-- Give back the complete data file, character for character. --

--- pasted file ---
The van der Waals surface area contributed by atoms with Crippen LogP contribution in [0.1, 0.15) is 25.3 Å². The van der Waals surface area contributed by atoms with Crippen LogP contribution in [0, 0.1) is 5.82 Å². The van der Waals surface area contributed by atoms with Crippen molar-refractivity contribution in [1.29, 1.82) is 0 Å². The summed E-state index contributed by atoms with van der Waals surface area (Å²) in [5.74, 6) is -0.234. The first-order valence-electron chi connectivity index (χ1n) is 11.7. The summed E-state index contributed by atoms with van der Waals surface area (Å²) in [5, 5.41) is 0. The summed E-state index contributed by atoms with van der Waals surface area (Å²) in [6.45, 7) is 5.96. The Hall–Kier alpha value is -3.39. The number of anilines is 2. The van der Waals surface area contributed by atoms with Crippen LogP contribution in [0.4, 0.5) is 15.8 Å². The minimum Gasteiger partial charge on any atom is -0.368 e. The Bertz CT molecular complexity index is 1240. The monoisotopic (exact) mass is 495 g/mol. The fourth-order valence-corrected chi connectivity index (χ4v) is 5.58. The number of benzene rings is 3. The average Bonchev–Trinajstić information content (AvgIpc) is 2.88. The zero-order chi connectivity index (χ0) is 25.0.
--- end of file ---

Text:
The van der Waals surface area contributed by atoms with Crippen LogP contribution in [0.1, 0.15) is 25.3 Å². The van der Waals surface area contributed by atoms with Crippen LogP contribution in [0, 0.1) is 5.82 Å². The van der Waals surface area contributed by atoms with Crippen molar-refractivity contribution in [1.29, 1.82) is 0 Å². The summed E-state index contributed by atoms with van der Waals surface area (Å²) in [5.74, 6) is -0.234. The first-order valence-electron chi connectivity index (χ1n) is 11.7. The summed E-state index contributed by atoms with van der Waals surface area (Å²) in [5, 5.41) is 0. The summed E-state index contributed by atoms with van der Waals surface area (Å²) in [6.45, 7) is 5.96. The Hall–Kier alpha value is -3.39. The number of anilines is 2. The van der Waals surface area contributed by atoms with Crippen LogP contribution in [0.4, 0.5) is 15.8 Å². The minimum Gasteiger partial charge on any atom is -0.368 e. The Bertz CT molecular complexity index is 1240. The monoisotopic (exact) mass is 495 g/mol. The fourth-order valence-corrected chi connectivity index (χ4v) is 5.58. The number of benzene rings is 3. The average Bonchev–Trinajstić information content (AvgIpc) is 2.88. The zero-order chi connectivity index (χ0) is 25.0.